It’s always hard to put my week in Black Rock City into words, so I’m letting my photos help me out. 🙂
The picture above and below were taken from the same place, Vünderbar (ze bar in ze sky!) at Sextant Camp. The city blocks fill out with RVs, tents, yurts, and domes as the week progresses. Below is a view of the Playa from the Esplanade, or inner-most street. In the distance, between the two Tesla coils, you’ll see the Man himself. Even smaller, just on the horizon and left of both the Tesla coils, is the Temple of Promise. Not pictured, but very near to the right of this point, is Center Camp.
Center Camp is a hub of the city layout — the streets sort of spread out beyond it on both sides. It’s a handy navigation point because of its colorful flags, and it’s also a great spot to go and relax, since there’s always something going on there (music, spoken word, etc.). And while most everything is free at Burning Man, you can purchase coffee, lemonade, and other beverages here when you’d like — seriously, cold lemonade is heaven during one of those hot desert days.
As you head in a straight line away from Center Camp onto the Playa, you’ll run into the Man and (eventually) the Temple. This year, the Man was built upon a platform and you actually traveled through a maze to get to the base, which was pretty darn cool. I only got lost twice.
The Temple this year — called the Temple of Promise — was a beauty. A lot of people think Burning Man is all party party, and yes, it is a good time, but The Temple is a stark contrast to all of that. It is a place where many people come to mourn, leave things behind (both tangible and emotional), and to try and start fresh and get help moving on.
I had a pretty sweet ride for the week. Walking around Burning Man is a totally viable option — I always pick one or two days where I venture off by foot — but having a (well-lit) bike certainly makes it easier to access the entirety of the city.
One of the big reasons I go to Burning Man is for the art, and this year was pretty spectacular. A lot of the pieces on the Playa were just massive. Off in the distance they would look like a speck on the horizon, but as you got closer they would just loom over you.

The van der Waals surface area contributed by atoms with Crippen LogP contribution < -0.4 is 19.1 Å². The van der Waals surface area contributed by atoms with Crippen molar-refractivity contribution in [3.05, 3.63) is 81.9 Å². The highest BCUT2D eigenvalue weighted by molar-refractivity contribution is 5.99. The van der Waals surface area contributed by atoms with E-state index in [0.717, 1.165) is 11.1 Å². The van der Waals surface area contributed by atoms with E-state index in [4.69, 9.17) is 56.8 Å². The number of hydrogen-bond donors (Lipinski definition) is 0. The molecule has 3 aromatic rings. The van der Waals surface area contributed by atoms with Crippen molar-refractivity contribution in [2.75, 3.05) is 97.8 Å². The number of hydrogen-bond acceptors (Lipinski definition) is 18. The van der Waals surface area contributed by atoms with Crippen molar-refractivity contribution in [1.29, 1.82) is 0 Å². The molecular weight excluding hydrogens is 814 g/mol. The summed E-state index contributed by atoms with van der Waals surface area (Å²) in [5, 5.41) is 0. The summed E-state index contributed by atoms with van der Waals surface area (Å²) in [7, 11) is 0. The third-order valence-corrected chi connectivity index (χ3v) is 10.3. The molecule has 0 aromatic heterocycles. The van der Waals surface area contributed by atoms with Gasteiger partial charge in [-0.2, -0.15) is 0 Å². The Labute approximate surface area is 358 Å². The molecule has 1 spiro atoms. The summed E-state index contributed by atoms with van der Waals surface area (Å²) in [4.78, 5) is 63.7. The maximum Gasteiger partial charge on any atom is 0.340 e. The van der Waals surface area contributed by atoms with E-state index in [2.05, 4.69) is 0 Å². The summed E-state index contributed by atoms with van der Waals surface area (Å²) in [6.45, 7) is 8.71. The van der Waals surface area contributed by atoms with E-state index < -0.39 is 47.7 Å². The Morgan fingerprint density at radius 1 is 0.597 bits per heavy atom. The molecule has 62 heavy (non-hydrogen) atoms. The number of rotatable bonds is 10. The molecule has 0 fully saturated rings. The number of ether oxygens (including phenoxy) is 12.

I also love running into some of the interactive pieces out there — stuff you can climb on, touch, and play with. Not only does this create a really special experience for you, but it’s a fun way to connect with other people.
Although Burning Man isn’t a festival, there are large stages designed for live performances. Sound camps, like the one below, are situated near the far ends of the city to keep the uber-loud music somewhat concentrated. (that speaker system, tho.)
And with all the wacky, fantastical stuff out there, it’s also nice to be reminded that Black Rock City is still a city. There’s a and even a movie theater and an observatory!
I’d like to introduce you to El Pulpo Mecanico, pretty much my favorite art car. He’s recognizable and has received a lot of Burning Man fame, so I merely count myself lucky to run into him from time to time out there. This year, I found where the El Pulpo crew was camping and they were kind enough to let me ride with them…more on that later. 🙂
Oh, and did I mention it gets dusty there?
Like, really dusty.
Sometimes the dust is just a nuisance and you’re still able to go about things as you’d like. Other times it’s completely unmanageable, you can’t see any navigational points, and so the only thing you can do is sit and wait it out. The little critters below shielded me from a dust storm on one of the super windy days.
Every year, I come back from Burning Man with tons and tons of photos…and like three of me. This year was pretty much no different, but thanks to the random dude who offered to take this photo for me!
Do you have a favorite photo in this collection? Have you ever attended Burning Man? If so, do you have a favorite memory? If not, do you have any desire to go to one day?